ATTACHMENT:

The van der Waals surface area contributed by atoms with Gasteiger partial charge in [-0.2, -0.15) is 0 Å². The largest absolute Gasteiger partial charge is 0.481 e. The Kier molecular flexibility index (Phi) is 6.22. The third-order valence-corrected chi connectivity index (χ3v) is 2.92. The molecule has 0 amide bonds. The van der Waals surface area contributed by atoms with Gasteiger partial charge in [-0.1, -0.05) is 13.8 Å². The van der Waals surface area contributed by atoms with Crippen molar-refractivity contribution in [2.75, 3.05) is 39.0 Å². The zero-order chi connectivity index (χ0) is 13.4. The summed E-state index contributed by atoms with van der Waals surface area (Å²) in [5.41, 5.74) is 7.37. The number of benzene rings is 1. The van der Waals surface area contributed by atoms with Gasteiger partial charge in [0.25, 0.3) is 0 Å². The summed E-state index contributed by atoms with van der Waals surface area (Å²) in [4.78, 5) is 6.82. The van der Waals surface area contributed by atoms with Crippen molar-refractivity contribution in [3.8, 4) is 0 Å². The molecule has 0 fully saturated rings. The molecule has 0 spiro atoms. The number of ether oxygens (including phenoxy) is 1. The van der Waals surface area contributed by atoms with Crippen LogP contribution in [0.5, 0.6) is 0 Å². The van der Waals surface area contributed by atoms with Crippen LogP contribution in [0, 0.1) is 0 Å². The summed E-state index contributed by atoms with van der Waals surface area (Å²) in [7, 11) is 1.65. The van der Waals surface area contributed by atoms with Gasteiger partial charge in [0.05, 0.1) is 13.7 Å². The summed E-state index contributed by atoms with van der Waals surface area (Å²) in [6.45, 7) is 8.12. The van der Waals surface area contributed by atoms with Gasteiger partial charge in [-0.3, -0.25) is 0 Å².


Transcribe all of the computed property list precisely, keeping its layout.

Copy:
The van der Waals surface area contributed by atoms with Gasteiger partial charge in [-0.2, -0.15) is 0 Å². The largest absolute Gasteiger partial charge is 0.481 e. The Kier molecular flexibility index (Phi) is 6.22. The third-order valence-corrected chi connectivity index (χ3v) is 2.92. The molecule has 0 amide bonds. The van der Waals surface area contributed by atoms with Gasteiger partial charge in [-0.1, -0.05) is 13.8 Å². The van der Waals surface area contributed by atoms with Crippen molar-refractivity contribution in [2.75, 3.05) is 39.0 Å². The zero-order chi connectivity index (χ0) is 13.4. The summed E-state index contributed by atoms with van der Waals surface area (Å²) in [5.41, 5.74) is 7.37. The number of benzene rings is 1. The van der Waals surface area contributed by atoms with Gasteiger partial charge in [0.25, 0.3) is 0 Å². The summed E-state index contributed by atoms with van der Waals surface area (Å²) in [4.78, 5) is 6.82. The van der Waals surface area contributed by atoms with Crippen molar-refractivity contribution in [3.8, 4) is 0 Å². The molecule has 0 fully saturated rings. The molecule has 0 spiro atoms. The number of ether oxygens (including phenoxy) is 1. The van der Waals surface area contributed by atoms with Crippen LogP contribution in [0.5, 0.6) is 0 Å². The van der Waals surface area contributed by atoms with Crippen LogP contribution in [0, 0.1) is 0 Å². The summed E-state index contributed by atoms with van der Waals surface area (Å²) in [7, 11) is 1.65. The van der Waals surface area contributed by atoms with Gasteiger partial charge in [0.05, 0.1) is 13.7 Å². The summed E-state index contributed by atoms with van der Waals surface area (Å²) in [6.45, 7) is 8.12. The van der Waals surface area contributed by atoms with Gasteiger partial charge in [-0.3, -0.25) is 0 Å².